I started reading Chris Snowdon’s free download book, Killjoys, yesterday, and on page 29 came across the notion of “a runaway train of authoritarianism”. And it prompted a question that I often find myself asking: Why are so many people such authoritarians? Why do they want to order people around? Why can’t they just mind their own business?
My thought this morning was that the authoritarians are planners. They make plans all the time. They make plans for themselves, and they make plans for everybody else as well. Planning is something that comes as naturally to them as swimming comes to fish, or flying to birds. They do it all the time.
And for such people the idea of a planned society is something that seems perfectly natural. Doesn’t a well-ordered, smooth-running society have to be a planned society? If there’s no plan, isn’t there just going to be chaos? Doesn’t a symphony in which dozens of different instruments are going to be played in concert have to have a carefully contrived score on which all the individual notes are set out in black and white for the musicians to follow? A musical score is a plan. And people like Beethoven and Mozart and Handel were musical planners. They were just like town planners, but working with music.
But as soon as there is a plan of any sort, whether it is for a town or a symphony, there must also be people who will follow the plan, play the notes in the correct order. Once the planners make their appearance, there must also be all those who have have been planned for. When Beethoven was writing his symphonies, he had in mind an orchestra of disciplined musicians. In fact he had in mind dozens of such orchestras all over the world. He had in mind an entire army of disciplined musicians doing what his plan told them to do, at precisely the time they were supposed to do it.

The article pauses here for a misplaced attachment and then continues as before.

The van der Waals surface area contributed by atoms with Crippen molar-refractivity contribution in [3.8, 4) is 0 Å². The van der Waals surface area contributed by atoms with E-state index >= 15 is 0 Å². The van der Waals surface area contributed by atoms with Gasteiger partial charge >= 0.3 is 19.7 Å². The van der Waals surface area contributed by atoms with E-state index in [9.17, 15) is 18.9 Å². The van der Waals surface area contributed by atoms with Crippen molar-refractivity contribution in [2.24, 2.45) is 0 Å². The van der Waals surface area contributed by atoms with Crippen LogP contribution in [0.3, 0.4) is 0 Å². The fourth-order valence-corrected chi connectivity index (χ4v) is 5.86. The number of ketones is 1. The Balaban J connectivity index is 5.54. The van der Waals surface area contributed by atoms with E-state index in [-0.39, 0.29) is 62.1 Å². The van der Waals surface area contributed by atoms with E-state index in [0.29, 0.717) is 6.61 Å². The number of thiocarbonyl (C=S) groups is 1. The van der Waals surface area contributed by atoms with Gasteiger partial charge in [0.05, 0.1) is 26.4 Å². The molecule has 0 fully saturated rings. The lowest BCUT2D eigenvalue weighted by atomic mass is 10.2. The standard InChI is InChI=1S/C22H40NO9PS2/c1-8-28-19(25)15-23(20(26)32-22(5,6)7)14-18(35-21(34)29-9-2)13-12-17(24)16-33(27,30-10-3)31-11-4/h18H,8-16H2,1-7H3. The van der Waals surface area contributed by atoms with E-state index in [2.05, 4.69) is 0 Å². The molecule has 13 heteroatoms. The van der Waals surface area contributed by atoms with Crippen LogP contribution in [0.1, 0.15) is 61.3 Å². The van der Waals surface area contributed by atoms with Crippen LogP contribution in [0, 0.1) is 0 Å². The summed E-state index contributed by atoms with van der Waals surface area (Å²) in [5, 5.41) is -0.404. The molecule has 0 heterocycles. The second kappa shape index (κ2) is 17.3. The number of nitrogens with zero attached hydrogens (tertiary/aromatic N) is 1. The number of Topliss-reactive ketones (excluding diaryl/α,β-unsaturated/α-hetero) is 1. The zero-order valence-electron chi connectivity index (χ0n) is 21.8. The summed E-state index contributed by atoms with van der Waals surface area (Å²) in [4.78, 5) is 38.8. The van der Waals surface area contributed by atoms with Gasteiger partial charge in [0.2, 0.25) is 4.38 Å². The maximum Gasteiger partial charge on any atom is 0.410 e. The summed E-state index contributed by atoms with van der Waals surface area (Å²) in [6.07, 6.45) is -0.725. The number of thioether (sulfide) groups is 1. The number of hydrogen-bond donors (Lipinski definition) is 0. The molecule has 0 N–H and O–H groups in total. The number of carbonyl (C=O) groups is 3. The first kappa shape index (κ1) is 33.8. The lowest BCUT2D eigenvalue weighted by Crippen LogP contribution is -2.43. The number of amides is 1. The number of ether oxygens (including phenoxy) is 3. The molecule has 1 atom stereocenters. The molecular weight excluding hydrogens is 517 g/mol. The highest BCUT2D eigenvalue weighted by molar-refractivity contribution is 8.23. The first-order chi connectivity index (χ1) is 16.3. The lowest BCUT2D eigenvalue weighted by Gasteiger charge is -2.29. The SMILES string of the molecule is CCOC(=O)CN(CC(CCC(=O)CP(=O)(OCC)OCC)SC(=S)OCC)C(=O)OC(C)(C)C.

And if they didn’t do it, the conductor of the symphony would scold them loudly for hitting the wrong notes, or hitting the notes at the wrong time. And he might even fine them for doing so, maybe $1 for every bum note they played during the performance of a symphony. And in fact, he might even beat them with a stick. We should perhaps think of a conductor’s baton as not so much a instrument to wave around over the heads of the orchestra to keep time, but as a cane with which to beat them. We ought to imagine an irate conductor (perhaps Beethoven himself) stepping down from his podium, and giving the First Violin several well-aimed blows after he’d missed his cue. For the conductor of a symphony must force his musicians to play the notes in the score set out for them. He must force them to obey the orders set out in the score.
And what applies to musical plans applies to every other plan: people must be forced to obey the orders set out in the plan. Because if they aren’t, nothing will get done. They can’t be allowed to be free to do what they might want to do. They should be as obedient as soldiers unhesitatingly and unquestioningly carrying out the orders of their generals and captains and sergeants.
In this manner, planning must always entail the negation of freedom. People cannot be allowed to do what they want. They must obey orders, all the time.
And planning of any kind always entails coercion, as people are made to do what they are told.